One of the most difficult aspects of the Jewish holidays is getting into the appropriate mood. Achieving the right mood is crucial to getting the most out of any occasion and appreciating what the moment is all about. But exactly how do we achieve this?
The Sages suggest a number of useful techniques. One is Hachana Lemitzva - preparing for the mitzva - possibly through meditation or silence, as we might do before prayer; or perhaps through the physical set-up of the mitzva, like cleaning before Pessah or cooking for Shabbat.
Another technique is role-playing - getting into character by dressing a particular way, or surrounding ourselves with certain sights and sounds to create a backdrop for the holiday stage. This might include dressing in special clothing for Shabbat and yomtov, or using special dishes. I can still envision the one-week-a-year Pessah glasses that we used in our home when growing up. Or perhaps it's the eating of the matza and maror, as the slaves did, or moving into a cramped little succa for a week, to simulate our tenuous desert experience.
But how do we get into the Yom Kippur mood? This is a crucial moment of the year, when our very lives hang in the balance. How do we psych ourselves up to present the most potent, powerful and persuasive prayers we can muster, in order to save our souls and be granted another year of blessed life?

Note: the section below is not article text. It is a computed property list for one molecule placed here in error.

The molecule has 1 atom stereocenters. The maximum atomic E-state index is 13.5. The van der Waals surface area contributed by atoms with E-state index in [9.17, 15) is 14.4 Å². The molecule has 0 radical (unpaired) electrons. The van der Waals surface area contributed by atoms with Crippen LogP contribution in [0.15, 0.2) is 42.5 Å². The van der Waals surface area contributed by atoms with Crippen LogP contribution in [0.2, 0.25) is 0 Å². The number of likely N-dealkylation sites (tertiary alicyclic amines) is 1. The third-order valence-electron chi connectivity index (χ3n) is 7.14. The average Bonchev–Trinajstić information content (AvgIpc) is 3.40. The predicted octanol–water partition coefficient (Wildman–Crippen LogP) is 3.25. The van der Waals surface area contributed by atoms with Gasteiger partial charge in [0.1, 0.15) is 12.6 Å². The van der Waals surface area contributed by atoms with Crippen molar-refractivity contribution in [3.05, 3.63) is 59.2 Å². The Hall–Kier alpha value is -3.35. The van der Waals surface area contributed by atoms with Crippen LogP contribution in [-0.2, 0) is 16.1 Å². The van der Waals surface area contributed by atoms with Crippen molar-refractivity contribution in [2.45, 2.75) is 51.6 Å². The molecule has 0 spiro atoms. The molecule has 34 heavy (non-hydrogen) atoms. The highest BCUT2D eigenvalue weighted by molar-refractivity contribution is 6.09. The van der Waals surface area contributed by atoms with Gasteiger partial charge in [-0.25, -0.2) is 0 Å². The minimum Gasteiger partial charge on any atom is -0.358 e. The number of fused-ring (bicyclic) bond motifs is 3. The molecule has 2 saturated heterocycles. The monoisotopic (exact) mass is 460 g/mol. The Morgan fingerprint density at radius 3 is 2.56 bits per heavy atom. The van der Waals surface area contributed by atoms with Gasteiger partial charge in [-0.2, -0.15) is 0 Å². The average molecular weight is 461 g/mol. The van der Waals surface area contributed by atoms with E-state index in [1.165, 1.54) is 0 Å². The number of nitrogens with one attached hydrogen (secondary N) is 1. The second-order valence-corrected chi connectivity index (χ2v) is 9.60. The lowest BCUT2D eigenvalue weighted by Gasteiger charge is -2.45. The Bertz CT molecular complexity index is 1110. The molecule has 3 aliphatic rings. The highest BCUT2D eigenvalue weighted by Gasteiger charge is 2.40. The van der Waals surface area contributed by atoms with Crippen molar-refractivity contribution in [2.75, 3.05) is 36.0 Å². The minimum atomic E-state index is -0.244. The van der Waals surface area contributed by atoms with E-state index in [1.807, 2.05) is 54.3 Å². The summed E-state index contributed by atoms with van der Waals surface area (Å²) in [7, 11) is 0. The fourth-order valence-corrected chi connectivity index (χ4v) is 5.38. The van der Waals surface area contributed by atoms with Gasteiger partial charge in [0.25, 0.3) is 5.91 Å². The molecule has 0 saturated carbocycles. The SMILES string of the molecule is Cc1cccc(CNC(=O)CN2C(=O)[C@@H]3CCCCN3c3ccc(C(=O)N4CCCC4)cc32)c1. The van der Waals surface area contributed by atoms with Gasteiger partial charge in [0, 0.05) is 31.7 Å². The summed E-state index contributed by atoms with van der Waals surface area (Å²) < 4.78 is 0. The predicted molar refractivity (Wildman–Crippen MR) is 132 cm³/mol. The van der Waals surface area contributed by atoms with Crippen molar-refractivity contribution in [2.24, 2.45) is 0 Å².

Yom Kippur actually comes ready-made with its own unique, built-in mood-setting apparatus, ingeniously crafted to prepare us for repentance. And it begins with the yahrzeit candle.
The flame of a candle represents the human soul - the neshama. The flame continually moves upwards, toward Heaven, just as the soul struggles to reconnect Heavenwards with its Creator. The flame is flickering and fragile, like life itself. At times it seems to be on the verge of extinguishment, but then it can regenerate itself and burn stronger, brighter, able even to light other candles. The flame's essential purpose is to dispel the darkness and enable us to see the way, just as the soul shows the body in what direction to go, how to act, and what its true mission in life is. So a candle is a powerful symbol for us.
Though we traditionally light a ner neshama in memory of our loved ones each time we say Yizkor - on the last day of Pessah, Shavuot and Succot, and during Kol Nidre - the original custom is to light these candles on Yom Kippur. The other holidays are more or less an add-on.
But - hold on to your kippa - I want to tell you that there is another custom, where each person on Yom Kippur lights a ner neshama not for a deceased relative or departed loved one, but for himself, or herself. That's right! We light, as it were, our own yahrzeit candle.
The reason for doing so is clear: Nothing helps us focus on our own life more than death - particularly our own death. Knowing that life is fleeting and fragile and that no one lasts forever is a sobering but motivating thought. It forces us to confront our own mortality and ask the questions that really matter: Why am I here? What am I supposed to do with this one, brief life which God gave me? What is real and what is a facade? What is valuable and what is meaningless? Alas, we often grasp the meaning and preciousness of life only when it is slipping away.